Your inspector will give you an inspection report for you to review following the inspection. Share this with your agent immediately as the clock is ticking on your option period. If there are items in the report that you think require further inspection, bids or estimates to repair, you must have these done within your option period. Common inspections or bids are HVAC (air conditioning system), plumbing (usually water heater), and roof inspections. Be careful about who you hire. A lot of these guys will try to sell you their product. If you don’t have anyone that you know in these areas, ask your Realtor for their recommendations.
Once you figure out what shape the house is in, and what repairs you are willing to make, you can negotiate any other repairs that you feel are necessary with the seller. This is second round of negotiations is very similar to the first round. Your leverage here is that you are willing to walk away from the deal thus causing the seller to put the house back on the market and wait for another buyer. Once your option period is over, you lose your leverage and the seller is not required to make any repairs on your behalf.
You can negotiate for specific repairs to be completed or you can negotiate for money so that you can have the repairs performed by contractors of your choice. This choice is up to you and what you want to deal with when you take possession of the home.
Remember that these inspections and negotiations all have to happen within the option period, which is usually the first 7-10 days of the contract. These are actual calendar days and include weekends and holidays, so make sure you get everything set up as soon as possible.
Step 10: Move Toward Closing - Loan, Appraisal, Insurance, Utilities
Once you are past your option period, you will deal a lot with your loan officer and loan processor as they prepare your loan. You will have a loan contingency built into your contract that states that you will need to have loan approval in x amount of days, usually 14-21 days, so this process will seem like a lot of things coming at you quickly from your loan officer. Your Realtor will stay in close touch with your loan officer and the Escrow Officer during this process and will help move the process along.
Your lender will have the home appraised during this time. You will see a copy of the appraisal. If the home value comes in low, immediately contact your Realtor. In this case, you will go back into negotiations with the seller for a new sales price.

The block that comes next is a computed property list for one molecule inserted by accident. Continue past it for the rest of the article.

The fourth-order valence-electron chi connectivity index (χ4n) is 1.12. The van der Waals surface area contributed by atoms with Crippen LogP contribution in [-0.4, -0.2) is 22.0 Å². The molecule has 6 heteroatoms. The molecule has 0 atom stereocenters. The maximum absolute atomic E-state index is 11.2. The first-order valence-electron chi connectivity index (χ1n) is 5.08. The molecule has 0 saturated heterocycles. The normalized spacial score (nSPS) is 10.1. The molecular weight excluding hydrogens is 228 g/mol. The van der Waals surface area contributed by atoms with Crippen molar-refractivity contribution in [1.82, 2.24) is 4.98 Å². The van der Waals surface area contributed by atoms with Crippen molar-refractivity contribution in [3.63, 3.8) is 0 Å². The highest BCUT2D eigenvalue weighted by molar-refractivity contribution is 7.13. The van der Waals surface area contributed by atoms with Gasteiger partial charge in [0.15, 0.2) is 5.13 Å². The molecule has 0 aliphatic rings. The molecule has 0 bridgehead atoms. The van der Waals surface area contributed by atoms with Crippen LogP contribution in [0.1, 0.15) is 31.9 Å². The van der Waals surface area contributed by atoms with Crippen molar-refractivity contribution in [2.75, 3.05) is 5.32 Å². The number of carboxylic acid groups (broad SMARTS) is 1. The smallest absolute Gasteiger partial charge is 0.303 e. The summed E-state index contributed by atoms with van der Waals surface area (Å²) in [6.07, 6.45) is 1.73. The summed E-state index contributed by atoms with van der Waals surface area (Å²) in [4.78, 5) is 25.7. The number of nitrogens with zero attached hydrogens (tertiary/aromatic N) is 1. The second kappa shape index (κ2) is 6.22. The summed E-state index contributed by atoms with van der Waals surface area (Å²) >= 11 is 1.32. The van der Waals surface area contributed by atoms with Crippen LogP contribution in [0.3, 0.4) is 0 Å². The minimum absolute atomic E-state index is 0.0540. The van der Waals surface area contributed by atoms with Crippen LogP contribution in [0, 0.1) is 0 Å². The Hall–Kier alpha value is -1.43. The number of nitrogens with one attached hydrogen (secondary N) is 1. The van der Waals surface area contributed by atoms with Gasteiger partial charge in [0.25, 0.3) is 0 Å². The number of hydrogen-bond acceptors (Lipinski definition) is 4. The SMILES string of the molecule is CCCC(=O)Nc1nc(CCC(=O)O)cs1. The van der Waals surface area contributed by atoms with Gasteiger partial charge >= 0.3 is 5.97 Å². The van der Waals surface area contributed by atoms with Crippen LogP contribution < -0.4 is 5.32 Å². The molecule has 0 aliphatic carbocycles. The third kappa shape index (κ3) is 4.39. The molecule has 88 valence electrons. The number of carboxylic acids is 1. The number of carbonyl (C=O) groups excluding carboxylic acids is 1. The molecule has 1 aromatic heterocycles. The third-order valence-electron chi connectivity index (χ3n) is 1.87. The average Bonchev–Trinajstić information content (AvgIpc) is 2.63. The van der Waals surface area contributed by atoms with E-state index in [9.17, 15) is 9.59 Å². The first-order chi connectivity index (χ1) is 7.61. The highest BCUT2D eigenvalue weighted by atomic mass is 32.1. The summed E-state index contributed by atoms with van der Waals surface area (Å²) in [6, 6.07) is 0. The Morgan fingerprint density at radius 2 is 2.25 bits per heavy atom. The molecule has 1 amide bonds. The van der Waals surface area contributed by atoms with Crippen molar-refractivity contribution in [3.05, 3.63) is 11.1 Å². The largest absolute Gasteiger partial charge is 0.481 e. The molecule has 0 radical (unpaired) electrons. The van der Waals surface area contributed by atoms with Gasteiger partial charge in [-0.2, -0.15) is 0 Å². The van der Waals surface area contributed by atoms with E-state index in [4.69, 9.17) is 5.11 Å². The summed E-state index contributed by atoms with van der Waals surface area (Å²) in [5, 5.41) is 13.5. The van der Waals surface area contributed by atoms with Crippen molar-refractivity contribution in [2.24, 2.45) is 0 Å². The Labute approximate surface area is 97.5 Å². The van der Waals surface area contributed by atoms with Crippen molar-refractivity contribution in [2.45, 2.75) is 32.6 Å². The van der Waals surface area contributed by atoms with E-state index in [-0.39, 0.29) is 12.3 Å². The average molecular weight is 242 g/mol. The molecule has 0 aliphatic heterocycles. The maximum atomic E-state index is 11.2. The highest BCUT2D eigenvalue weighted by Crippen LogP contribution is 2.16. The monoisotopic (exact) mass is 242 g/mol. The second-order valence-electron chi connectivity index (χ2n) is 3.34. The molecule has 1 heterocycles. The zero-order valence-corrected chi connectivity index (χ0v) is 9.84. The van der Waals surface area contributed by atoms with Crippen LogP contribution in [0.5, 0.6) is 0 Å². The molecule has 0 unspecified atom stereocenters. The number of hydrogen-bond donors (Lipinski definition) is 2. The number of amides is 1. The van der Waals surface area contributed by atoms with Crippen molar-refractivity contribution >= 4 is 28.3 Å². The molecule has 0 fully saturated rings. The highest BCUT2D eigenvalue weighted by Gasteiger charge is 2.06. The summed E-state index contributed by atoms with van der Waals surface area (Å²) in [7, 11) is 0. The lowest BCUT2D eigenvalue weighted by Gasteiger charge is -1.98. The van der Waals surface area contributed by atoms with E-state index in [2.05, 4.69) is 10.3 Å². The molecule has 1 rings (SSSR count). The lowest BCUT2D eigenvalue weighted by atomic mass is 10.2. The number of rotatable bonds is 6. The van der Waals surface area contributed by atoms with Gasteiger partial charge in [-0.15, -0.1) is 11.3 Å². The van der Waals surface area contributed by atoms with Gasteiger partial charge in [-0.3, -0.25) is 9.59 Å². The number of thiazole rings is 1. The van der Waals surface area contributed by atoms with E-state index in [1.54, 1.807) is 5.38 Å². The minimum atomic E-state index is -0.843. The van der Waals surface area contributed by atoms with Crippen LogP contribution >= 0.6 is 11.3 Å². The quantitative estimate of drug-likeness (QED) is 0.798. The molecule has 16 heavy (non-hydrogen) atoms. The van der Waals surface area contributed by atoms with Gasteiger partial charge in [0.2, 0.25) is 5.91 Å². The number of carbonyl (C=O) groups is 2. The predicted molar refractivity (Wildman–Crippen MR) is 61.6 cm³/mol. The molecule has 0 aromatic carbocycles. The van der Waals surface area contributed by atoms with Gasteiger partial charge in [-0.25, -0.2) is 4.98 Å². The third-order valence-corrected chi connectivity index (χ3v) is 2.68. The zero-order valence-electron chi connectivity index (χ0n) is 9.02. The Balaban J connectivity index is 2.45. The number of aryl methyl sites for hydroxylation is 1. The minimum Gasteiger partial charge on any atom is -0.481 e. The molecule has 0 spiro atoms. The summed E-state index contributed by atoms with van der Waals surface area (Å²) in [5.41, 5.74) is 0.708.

Toward the end of this escrow period, you will select your homeowners insurance policy, select your home warranty company, and set up your utilities to start the day you close. Your Realtor will remind you of all of these steps as they come up.
Step 11: Final Walkthrough
A day or two before closing, your Realtor will set up a final walkthrough for you. You will walk through the home and make sure all repairs are complete, that the seller has moved out, and that the home is in the same condition as it was when you went under contract to purchase it. If there is something wrong, immediately bring it up to your Realtor. Since we are only a couple of days from closing, be aware that if something is wrong, it may delay the closing for you.
Remember to look in all of the closets, cabinets, attic spaces, garage, and any other hidden spaces for seller belongings. If it’s in the house when you close, it is now your property and your responsibility to get rid of. The seller should only leave personal property behind that is part of the contract.
Once the home is in satisfactory condition for you, you will sign a Buyer’s Walk Through and Acceptance form that your agent will keep on file.
Step 12: Closing
The final step in the process is closing the deal! You will close at the title company’s office. Sometimes the buyer and seller are both at the closing table, and sometimes the buyer and seller come in at different times to close. If you have any questions about the home, it is best to get them to the seller prior to closing so that they can answer them for you either ahead of time, or leave the information for you at closing.
You will need to bring the funds for your down payment and closing costs, minus any earnest money and option fee, to the title company. This will be in the form of a cashier’s check made out to the title company. You also will have an option to wire the funds ahead of time if you prefer. Be aware of wire transfer scammers. It’s always best to call the title company to verify the wiring instructions that you receive via email before you send a wire.
You will have a very large stack of documents to sign. This process usually takes about an hour. The escrow officer will explain the documents to you as they are handed to you to sign, and your Realtor will be there to help answer any questions you have and make sure that the closing statement includes all of the correct contract terms.
Once you are completed signing, the escrow officer will leave the room and send the signed documents to your lender. The lender reviews the documents and releases funds for the purchase. Once funds are released, you are a homeowner! Congratulations!
As always, if you have any questions, drop us a line and we will be happy to help!